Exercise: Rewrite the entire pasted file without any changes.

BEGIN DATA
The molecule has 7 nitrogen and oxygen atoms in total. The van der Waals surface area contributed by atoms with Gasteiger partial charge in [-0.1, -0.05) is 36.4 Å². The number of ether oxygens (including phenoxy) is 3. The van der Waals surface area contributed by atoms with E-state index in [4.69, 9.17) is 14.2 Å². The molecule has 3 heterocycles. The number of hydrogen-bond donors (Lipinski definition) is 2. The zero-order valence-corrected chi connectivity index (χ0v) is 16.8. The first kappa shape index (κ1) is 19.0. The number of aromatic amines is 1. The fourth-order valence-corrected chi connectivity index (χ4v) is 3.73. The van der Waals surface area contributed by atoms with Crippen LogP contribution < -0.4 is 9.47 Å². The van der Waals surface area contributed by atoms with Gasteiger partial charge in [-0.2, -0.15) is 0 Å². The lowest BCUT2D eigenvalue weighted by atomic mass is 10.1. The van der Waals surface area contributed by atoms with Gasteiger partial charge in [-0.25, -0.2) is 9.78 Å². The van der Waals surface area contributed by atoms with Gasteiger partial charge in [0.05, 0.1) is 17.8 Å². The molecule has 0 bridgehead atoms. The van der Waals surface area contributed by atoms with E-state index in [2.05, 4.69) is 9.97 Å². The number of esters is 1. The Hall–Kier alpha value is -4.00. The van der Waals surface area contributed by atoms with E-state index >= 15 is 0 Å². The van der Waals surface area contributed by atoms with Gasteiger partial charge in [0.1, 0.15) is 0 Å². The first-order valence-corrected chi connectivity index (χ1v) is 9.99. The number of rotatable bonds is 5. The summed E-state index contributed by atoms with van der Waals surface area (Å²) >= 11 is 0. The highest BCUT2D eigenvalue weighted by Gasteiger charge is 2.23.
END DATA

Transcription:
The molecule has 7 nitrogen and oxygen atoms in total. The van der Waals surface area contributed by atoms with Gasteiger partial charge in [-0.1, -0.05) is 36.4 Å². The number of ether oxygens (including phenoxy) is 3. The van der Waals surface area contributed by atoms with E-state index in [4.69, 9.17) is 14.2 Å². The molecule has 3 heterocycles. The number of hydrogen-bond donors (Lipinski definition) is 2. The zero-order valence-corrected chi connectivity index (χ0v) is 16.8. The first kappa shape index (κ1) is 19.0. The number of aromatic amines is 1. The fourth-order valence-corrected chi connectivity index (χ4v) is 3.73. The van der Waals surface area contributed by atoms with Crippen LogP contribution < -0.4 is 9.47 Å². The van der Waals surface area contributed by atoms with Gasteiger partial charge in [-0.2, -0.15) is 0 Å². The lowest BCUT2D eigenvalue weighted by atomic mass is 10.1. The van der Waals surface area contributed by atoms with Gasteiger partial charge in [-0.25, -0.2) is 9.78 Å². The van der Waals surface area contributed by atoms with Gasteiger partial charge in [0.05, 0.1) is 17.8 Å². The molecule has 0 bridgehead atoms. The van der Waals surface area contributed by atoms with E-state index in [2.05, 4.69) is 9.97 Å². The number of esters is 1. The Hall–Kier alpha value is -4.00. The van der Waals surface area contributed by atoms with E-state index >= 15 is 0 Å². The van der Waals surface area contributed by atoms with Gasteiger partial charge in [0.1, 0.15) is 0 Å². The first-order valence-corrected chi connectivity index (χ1v) is 9.99. The number of rotatable bonds is 5. The summed E-state index contributed by atoms with van der Waals surface area (Å²) >= 11 is 0. The highest BCUT2D eigenvalue weighted by Gasteiger charge is 2.23.